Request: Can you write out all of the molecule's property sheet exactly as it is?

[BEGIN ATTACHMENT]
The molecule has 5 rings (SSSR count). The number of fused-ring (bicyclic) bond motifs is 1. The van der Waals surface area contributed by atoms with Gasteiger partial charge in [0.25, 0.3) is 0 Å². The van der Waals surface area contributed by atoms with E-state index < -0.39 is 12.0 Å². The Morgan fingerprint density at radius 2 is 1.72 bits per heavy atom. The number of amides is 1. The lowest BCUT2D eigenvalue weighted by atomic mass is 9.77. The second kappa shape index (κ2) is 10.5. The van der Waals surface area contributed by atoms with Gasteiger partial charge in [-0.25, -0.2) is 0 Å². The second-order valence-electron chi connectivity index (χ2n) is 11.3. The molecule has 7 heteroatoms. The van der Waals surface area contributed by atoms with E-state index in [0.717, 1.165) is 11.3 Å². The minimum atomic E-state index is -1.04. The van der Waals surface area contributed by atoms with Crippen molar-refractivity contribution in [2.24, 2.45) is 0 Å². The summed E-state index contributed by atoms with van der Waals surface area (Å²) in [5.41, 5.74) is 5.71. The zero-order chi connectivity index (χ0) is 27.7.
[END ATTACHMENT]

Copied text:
The molecule has 5 rings (SSSR count). The number of fused-ring (bicyclic) bond motifs is 1. The van der Waals surface area contributed by atoms with Gasteiger partial charge in [0.25, 0.3) is 0 Å². The van der Waals surface area contributed by atoms with E-state index < -0.39 is 12.0 Å². The Morgan fingerprint density at radius 2 is 1.72 bits per heavy atom. The number of amides is 1. The lowest BCUT2D eigenvalue weighted by atomic mass is 9.77. The second kappa shape index (κ2) is 10.5. The van der Waals surface area contributed by atoms with Gasteiger partial charge in [-0.25, -0.2) is 0 Å². The second-order valence-electron chi connectivity index (χ2n) is 11.3. The molecule has 7 heteroatoms. The van der Waals surface area contributed by atoms with E-state index in [0.717, 1.165) is 11.3 Å². The minimum atomic E-state index is -1.04. The van der Waals surface area contributed by atoms with Crippen molar-refractivity contribution in [2.24, 2.45) is 0 Å². The summed E-state index contributed by atoms with van der Waals surface area (Å²) in [5.41, 5.74) is 5.71. The zero-order chi connectivity index (χ0) is 27.7.